ANTI-MAN by Dean R. Koontz

I was wrestling with the wheel, barreling wildly along, when the first of the WA troops from Cantwell came roaring toward Anchorage on the wild-goose chase I had initiated. There were two buses of them, robot systems hurtling them along at better than a hundred and forty miles an hour. They shot by on the other side of the medial wall and were gone in the night and the snow. From that point on, I passed another WA vehicle every minute or so. I fancied that by the time I reached Cantwell there would be little or no WA force in evidence.

Two hours later, I parked the patrol car on a backstreet in Cantwell, got out and casually strolled away. When I had turned the corner, I stripped off the uniform jacket, balled it up, and stuffed it under the snow. I found the access highway to the park, slipped into the ditch behind the snowbank alongside it and worked back, following the growing value of the fence post numbers. When I found number 878, I clambered over the fence, dropped to the other side, suddenly aware of how tense I had been. My gut relaxed now, and my body shook violently, as if flinging off the suppressed terror that had filled me. I went to the bushes where I had left the sled, uncovered it, dragged it out, and turned it on. Then I was aboard, heading back up the long slopes toward the cabin and its warmth.

Forty minutes later, I brought the sled back through the panel in the wall of the utility shed, coasted it to its parking platform, and shut it down. I was home. Safe. Still free. And with the heat momentarily reflected elsewhere. I closed the twisted shed door, stomped through the driving snow back to the front door, and went inside, stripping away my gear before I could start sweating.

When I was down to my insulated trousers and boots, I walked into the kitchen, found that He was not there. “Hey!” I shouted. “I’m back. It worked.”

“Here,” He said.

I followed the sound of His voice to the cellar steps. It was somehow different than it had been only six or seven hours ago, thicker, even more difficult to understand. He was halfway down the cellar steps in a painstakingly slow descent, like an elephant trying to negotiate a ladder. He almost filled the narrow stairwell from wall to wall. His head narrowly escaped brushing the ceiling.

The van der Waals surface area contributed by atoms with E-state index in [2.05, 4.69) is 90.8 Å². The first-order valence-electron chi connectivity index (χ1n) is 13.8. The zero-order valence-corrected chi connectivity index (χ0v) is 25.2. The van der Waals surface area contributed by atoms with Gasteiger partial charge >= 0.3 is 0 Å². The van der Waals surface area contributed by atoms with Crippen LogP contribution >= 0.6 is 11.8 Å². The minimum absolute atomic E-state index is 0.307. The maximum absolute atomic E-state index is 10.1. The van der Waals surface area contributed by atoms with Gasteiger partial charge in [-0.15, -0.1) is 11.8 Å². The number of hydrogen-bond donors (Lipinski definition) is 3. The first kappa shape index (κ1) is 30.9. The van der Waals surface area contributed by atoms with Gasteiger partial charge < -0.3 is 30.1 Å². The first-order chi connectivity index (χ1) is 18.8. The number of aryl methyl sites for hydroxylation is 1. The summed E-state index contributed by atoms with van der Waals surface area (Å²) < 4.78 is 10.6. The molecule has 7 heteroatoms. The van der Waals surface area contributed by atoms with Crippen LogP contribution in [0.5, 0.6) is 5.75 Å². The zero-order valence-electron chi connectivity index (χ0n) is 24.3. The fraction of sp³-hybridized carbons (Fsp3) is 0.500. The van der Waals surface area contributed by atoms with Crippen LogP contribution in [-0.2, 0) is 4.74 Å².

“You’ve grown even more.” I said.

“A little.” He did not turn to look at me, but moved down another step. His weight settled, making the steps creak and groan, and His great bulk shimmered and trembled.

“Why are you going down there?” I asked.

“The beef.”

“You need it already?”

“Yes,” He said, taking another step.

“I could have gotten it for you. I could have brought it up in chunks.”

“It’s better for me to go down. It’s more private here. I can change without upsetting you.”

“The temperature.”

“I won’t mind it,” He said. “I can adapt.”

“But the beef is frozen.”

“I can eat it that way,” He said.

I stood there, trying to think of another argument. For some reason, I did not want Him to go into the cellar, to continue His changes down there. I guess I had read too many stories about cellars, about dark rooms under the house where sinister things went on.

“I have to ask you for something now,” He said, interrupting my search for another argument.


“Food,” He said. “I am going to need more food, maybe even before morning.”

Down another step. Creak, squeak, groan, moan of wood.

“What kind?” I asked.

“Whatever you can bring back.”

“Okay.” I started to turn.



“I’m glad it worked. Thanks for the trouble.”

“It’s my neck as well as yours,” I said.

He went down another step into the cellar . . .


I went outside with one of Harry’s guns and a pocketful of ammunition on the pretense of hunting. True, I was going to hunt. But the chief reason was that I had to get away from Him, gain time to think things out a little more thoroughly than I had up to this point. I am basically a man of intellect, logic, and reason, not a man of violent passions and heroic actions. The most gut-inspired thing I had ever done was to kidnap Him. In fact, it was the only gut-inspired thing I had done. Even my relationships with women had been carefully planned intellectual plays with all the acts and scenes tediously considered before the affair started. It was not that I was cold and unfeeling, just that I liked to be sure of what I was getting into before I stuck out something that could be chopped off. Now things were being thrown at me faster than I could duck, and I needed to tote them up and find a sum that made sense.

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